The final lecture looks at postmodernism, and I doubt would have been written about today. It starts by explaining that we make policies based on science today, and that religion has been pushed into the background. It then goes into the usual stuff about how so-called science is just an expression of power relationships, and even uses the example of creationism as an equally valid kind of science which has just been rejected by the scientific power elite.
Over the course, he seems to be endlessly remaking the same mistake of trying to analyse other systems of belief but without ever looking at these systems' own reasoning. Yes, you can look at creationism versus evolution in science in terms of rival power groups, but if you accept the existence of an objective reality, one of these is going to reflect it better.
Recommendation: avoid this one.
Bit of a slow start. Army training is pretty familiar. However, McLaughlin was unusually old: at 31, the oldest soldier ever to graduate from his training camp. He had failed in earlier attempts to join the army due to health restrictions, though his brother got in. After the death of his brother in a road accident after leaving the army, McLaughlin managed to secure an exemption. A high level of fitness and commitment got him through in the end, but he's painfully aware of the damage being done to his aging body.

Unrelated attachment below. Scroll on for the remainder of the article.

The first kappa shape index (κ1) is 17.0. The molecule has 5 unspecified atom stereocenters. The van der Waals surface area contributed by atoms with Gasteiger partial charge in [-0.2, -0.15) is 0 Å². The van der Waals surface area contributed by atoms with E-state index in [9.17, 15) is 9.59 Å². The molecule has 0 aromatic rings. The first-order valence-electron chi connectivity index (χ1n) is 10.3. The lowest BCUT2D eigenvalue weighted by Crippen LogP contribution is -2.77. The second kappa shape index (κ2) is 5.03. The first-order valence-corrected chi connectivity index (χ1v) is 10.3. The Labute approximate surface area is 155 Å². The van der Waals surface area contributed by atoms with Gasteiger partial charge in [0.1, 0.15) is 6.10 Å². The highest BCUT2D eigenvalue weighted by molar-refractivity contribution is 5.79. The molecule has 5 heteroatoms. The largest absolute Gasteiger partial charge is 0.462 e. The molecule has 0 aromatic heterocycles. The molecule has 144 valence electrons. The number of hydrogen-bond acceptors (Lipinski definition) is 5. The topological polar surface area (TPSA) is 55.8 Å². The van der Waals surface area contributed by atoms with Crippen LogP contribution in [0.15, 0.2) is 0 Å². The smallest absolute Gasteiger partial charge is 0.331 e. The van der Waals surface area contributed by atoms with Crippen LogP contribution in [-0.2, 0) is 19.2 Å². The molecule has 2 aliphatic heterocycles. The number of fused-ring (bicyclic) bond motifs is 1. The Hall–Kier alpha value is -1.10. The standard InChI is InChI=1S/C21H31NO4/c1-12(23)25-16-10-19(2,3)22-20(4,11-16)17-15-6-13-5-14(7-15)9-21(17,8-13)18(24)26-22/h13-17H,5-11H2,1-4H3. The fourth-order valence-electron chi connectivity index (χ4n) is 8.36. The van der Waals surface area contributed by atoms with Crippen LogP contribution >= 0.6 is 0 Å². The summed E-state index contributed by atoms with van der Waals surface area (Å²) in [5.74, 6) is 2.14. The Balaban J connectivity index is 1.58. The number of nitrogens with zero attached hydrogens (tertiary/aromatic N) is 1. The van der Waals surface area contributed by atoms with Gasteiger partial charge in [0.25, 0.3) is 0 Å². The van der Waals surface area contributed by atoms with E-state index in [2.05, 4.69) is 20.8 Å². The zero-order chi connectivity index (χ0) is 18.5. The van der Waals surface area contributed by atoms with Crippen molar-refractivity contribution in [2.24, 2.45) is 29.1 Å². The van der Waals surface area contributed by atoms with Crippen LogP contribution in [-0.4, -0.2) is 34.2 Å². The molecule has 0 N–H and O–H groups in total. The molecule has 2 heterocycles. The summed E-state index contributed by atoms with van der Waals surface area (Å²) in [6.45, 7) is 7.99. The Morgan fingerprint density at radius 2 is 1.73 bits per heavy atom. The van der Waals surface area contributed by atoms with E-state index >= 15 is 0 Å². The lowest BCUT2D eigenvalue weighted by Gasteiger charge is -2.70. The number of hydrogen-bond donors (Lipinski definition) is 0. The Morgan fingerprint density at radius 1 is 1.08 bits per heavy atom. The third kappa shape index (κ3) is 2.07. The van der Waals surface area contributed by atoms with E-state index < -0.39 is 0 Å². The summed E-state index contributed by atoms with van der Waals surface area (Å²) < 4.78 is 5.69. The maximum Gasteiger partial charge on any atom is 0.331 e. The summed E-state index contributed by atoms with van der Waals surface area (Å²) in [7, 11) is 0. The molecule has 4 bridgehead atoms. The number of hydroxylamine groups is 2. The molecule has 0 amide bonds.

Fairly soon, McLaughlin is deployed to Basra airport in Iraq. He suffers long periods of "stag", guard duty, which is so tedious that patrols and escort duty almost come as a relief. There are some good descriptions of Iraq duty: manic driving, patrols through the country, escalating tension between the soldiers. The most extreme and telling example comes when another sentry, angry that he's turned up late, attacks him by beating him with a loaded SA80 held like a baseball bat, fracturing his arm, in front of local crowd. McLaughlin retaliates later in the mess. He claims that this practically made him a hero, the other guy being in the wrong because only senior riflemen are allowed by custom to hit others with their rifles.
After returning and some leave, McLaughlin is sent to the "bandit country" of South Armagh, soon after the IRA ceasefire. There they play elaborate cat and mouse with IRA spotters (known as "dickers") and groups of organized demonstrators. He depicts an almost surreal kind of life, living in fortress-towers in the middle of small towns and patrolling: simultaneously isolated and cheek-to-cheek with the locals.